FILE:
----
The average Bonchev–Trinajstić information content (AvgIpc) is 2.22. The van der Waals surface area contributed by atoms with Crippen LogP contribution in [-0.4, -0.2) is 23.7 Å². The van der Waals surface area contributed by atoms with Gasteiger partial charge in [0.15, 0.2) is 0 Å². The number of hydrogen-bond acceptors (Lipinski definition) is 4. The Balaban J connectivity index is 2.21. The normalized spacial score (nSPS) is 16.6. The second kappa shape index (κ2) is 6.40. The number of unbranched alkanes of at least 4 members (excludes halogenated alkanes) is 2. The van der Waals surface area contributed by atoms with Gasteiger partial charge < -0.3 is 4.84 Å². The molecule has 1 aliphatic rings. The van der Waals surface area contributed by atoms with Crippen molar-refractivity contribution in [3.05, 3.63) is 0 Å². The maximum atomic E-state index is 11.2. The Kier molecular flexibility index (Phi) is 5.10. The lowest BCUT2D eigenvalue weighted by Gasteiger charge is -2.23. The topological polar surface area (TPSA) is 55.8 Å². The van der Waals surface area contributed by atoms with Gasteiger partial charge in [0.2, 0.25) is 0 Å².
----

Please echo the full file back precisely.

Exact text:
The average Bonchev–Trinajstić information content (AvgIpc) is 2.22. The van der Waals surface area contributed by atoms with Crippen LogP contribution in [-0.4, -0.2) is 23.7 Å². The van der Waals surface area contributed by atoms with Gasteiger partial charge in [0.15, 0.2) is 0 Å². The number of hydrogen-bond acceptors (Lipinski definition) is 4. The Balaban J connectivity index is 2.21. The normalized spacial score (nSPS) is 16.6. The second kappa shape index (κ2) is 6.40. The number of unbranched alkanes of at least 4 members (excludes halogenated alkanes) is 2. The van der Waals surface area contributed by atoms with Gasteiger partial charge < -0.3 is 4.84 Å². The molecule has 1 aliphatic rings. The van der Waals surface area contributed by atoms with Crippen molar-refractivity contribution in [3.05, 3.63) is 0 Å². The maximum atomic E-state index is 11.2. The Kier molecular flexibility index (Phi) is 5.10. The lowest BCUT2D eigenvalue weighted by Gasteiger charge is -2.23. The topological polar surface area (TPSA) is 55.8 Å². The van der Waals surface area contributed by atoms with Gasteiger partial charge in [0.2, 0.25) is 0 Å².